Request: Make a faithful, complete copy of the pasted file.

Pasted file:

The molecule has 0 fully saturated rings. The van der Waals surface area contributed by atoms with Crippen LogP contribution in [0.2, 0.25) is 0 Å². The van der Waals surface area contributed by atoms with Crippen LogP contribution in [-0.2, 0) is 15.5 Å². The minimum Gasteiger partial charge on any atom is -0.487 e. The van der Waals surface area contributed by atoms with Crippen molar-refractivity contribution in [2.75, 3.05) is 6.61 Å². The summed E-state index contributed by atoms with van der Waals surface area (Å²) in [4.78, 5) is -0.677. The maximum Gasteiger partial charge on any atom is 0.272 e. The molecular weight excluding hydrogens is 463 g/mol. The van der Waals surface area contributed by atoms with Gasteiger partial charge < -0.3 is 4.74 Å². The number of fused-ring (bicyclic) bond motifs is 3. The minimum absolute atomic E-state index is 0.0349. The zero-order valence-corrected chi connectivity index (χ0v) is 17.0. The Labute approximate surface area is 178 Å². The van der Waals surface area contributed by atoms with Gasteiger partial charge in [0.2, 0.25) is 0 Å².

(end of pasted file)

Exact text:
The molecule has 0 fully saturated rings. The van der Waals surface area contributed by atoms with Crippen LogP contribution in [0.2, 0.25) is 0 Å². The van der Waals surface area contributed by atoms with Crippen LogP contribution in [-0.2, 0) is 15.5 Å². The minimum Gasteiger partial charge on any atom is -0.487 e. The van der Waals surface area contributed by atoms with Crippen molar-refractivity contribution in [2.75, 3.05) is 6.61 Å². The summed E-state index contributed by atoms with van der Waals surface area (Å²) in [4.78, 5) is -0.677. The maximum Gasteiger partial charge on any atom is 0.272 e. The molecular weight excluding hydrogens is 463 g/mol. The van der Waals surface area contributed by atoms with Gasteiger partial charge < -0.3 is 4.74 Å². The number of fused-ring (bicyclic) bond motifs is 3. The minimum absolute atomic E-state index is 0.0349. The zero-order valence-corrected chi connectivity index (χ0v) is 17.0. The Labute approximate surface area is 178 Å². The van der Waals surface area contributed by atoms with Gasteiger partial charge in [0.2, 0.25) is 0 Å².